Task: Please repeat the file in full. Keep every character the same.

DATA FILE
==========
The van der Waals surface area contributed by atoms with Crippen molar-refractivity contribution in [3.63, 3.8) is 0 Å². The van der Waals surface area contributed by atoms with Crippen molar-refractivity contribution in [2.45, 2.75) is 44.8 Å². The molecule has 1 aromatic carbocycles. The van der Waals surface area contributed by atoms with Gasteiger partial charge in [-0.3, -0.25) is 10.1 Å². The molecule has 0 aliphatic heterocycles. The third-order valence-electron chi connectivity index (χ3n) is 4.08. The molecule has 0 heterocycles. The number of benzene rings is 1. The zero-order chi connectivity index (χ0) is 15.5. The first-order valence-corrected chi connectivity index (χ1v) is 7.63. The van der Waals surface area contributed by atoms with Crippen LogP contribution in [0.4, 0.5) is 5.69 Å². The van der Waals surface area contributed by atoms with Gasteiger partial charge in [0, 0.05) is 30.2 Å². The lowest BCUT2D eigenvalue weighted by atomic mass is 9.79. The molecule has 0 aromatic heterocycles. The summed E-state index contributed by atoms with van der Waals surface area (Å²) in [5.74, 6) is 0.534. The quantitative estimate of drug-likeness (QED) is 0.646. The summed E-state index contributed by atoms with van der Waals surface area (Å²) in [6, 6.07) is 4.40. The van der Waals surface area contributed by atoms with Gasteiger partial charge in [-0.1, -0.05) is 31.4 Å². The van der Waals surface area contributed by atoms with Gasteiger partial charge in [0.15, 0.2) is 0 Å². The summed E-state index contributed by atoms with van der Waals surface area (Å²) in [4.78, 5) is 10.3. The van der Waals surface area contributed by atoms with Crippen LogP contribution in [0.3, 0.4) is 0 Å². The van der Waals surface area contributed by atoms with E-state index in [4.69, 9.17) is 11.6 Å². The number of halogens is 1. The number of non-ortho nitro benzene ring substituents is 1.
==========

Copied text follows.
The van der Waals surface area contributed by atoms with Crippen molar-refractivity contribution in [3.63, 3.8) is 0 Å². The van der Waals surface area contributed by atoms with Crippen molar-refractivity contribution in [2.45, 2.75) is 44.8 Å². The molecule has 1 aromatic carbocycles. The van der Waals surface area contributed by atoms with Gasteiger partial charge in [-0.3, -0.25) is 10.1 Å². The molecule has 0 aliphatic heterocycles. The third-order valence-electron chi connectivity index (χ3n) is 4.08. The molecule has 0 heterocycles. The number of benzene rings is 1. The zero-order chi connectivity index (χ0) is 15.5. The first-order valence-corrected chi connectivity index (χ1v) is 7.63. The van der Waals surface area contributed by atoms with Crippen LogP contribution in [0.4, 0.5) is 5.69 Å². The van der Waals surface area contributed by atoms with Gasteiger partial charge in [0, 0.05) is 30.2 Å². The lowest BCUT2D eigenvalue weighted by atomic mass is 9.79. The molecule has 0 aromatic heterocycles. The summed E-state index contributed by atoms with van der Waals surface area (Å²) in [5.74, 6) is 0.534. The quantitative estimate of drug-likeness (QED) is 0.646. The summed E-state index contributed by atoms with van der Waals surface area (Å²) in [6, 6.07) is 4.40. The van der Waals surface area contributed by atoms with Gasteiger partial charge in [-0.1, -0.05) is 31.4 Å². The van der Waals surface area contributed by atoms with Gasteiger partial charge in [0.15, 0.2) is 0 Å². The summed E-state index contributed by atoms with van der Waals surface area (Å²) in [4.78, 5) is 10.3. The van der Waals surface area contributed by atoms with Crippen LogP contribution in [0.3, 0.4) is 0 Å². The van der Waals surface area contributed by atoms with E-state index in [4.69, 9.17) is 11.6 Å². The number of halogens is 1. The number of non-ortho nitro benzene ring substituents is 1.